The back of her book says, “There’s much more to Dr. Virgie Broussard Pradia than meets the eye, especially if you know her only as a dancer. She’s an author, poet, choreographer, photographer, painter, motivational speaker, athlete, coach and teacher. She holds degrees from Grambling College, Cortland College, Grambling State University and the University of Southern Mississippi.” This is her story, in part, the child from Delcambre.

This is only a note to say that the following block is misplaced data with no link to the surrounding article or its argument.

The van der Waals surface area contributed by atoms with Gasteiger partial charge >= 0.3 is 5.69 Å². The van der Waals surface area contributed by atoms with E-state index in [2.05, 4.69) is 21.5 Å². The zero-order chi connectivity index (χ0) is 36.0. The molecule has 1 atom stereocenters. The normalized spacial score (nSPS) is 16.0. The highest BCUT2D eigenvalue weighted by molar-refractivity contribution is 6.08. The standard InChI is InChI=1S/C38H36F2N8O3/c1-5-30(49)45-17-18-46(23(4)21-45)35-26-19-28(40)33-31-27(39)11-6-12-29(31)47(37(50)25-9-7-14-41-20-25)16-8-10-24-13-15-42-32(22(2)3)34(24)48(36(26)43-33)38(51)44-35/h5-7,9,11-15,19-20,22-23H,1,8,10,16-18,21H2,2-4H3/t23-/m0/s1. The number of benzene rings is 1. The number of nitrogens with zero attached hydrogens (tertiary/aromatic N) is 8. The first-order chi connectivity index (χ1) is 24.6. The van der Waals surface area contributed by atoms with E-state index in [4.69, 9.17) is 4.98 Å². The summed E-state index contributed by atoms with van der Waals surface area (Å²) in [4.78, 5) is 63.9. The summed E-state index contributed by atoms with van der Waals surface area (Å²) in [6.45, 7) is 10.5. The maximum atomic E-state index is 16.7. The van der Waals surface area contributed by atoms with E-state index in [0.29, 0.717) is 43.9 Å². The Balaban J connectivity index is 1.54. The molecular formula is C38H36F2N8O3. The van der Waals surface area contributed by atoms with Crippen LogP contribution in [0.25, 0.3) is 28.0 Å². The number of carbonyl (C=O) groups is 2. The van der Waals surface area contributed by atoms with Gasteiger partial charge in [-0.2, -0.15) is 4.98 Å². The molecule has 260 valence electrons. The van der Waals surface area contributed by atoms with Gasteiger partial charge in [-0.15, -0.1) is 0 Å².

Who did you think you would grow up to be as a child in Delcambre?
When I was a young girl, I loved mystery, so I would usually check out books that told detective stories. I wanted to be able to solve crimes as they did in the stories. I also wanted to eventually leave my hometown in search of opportunities for a better life. Years later, my dream evolved. I wanted to become a dancer, to perform for large audiences on big stages.
What was the first thing you did?
In high school I started setting goals for myself, but didn’t really understand the importance of goal-setting at that time. All I knew was that I needed money to obtain the things I needed to celebrate high school graduation and then get on with life.
Were you in dance classes?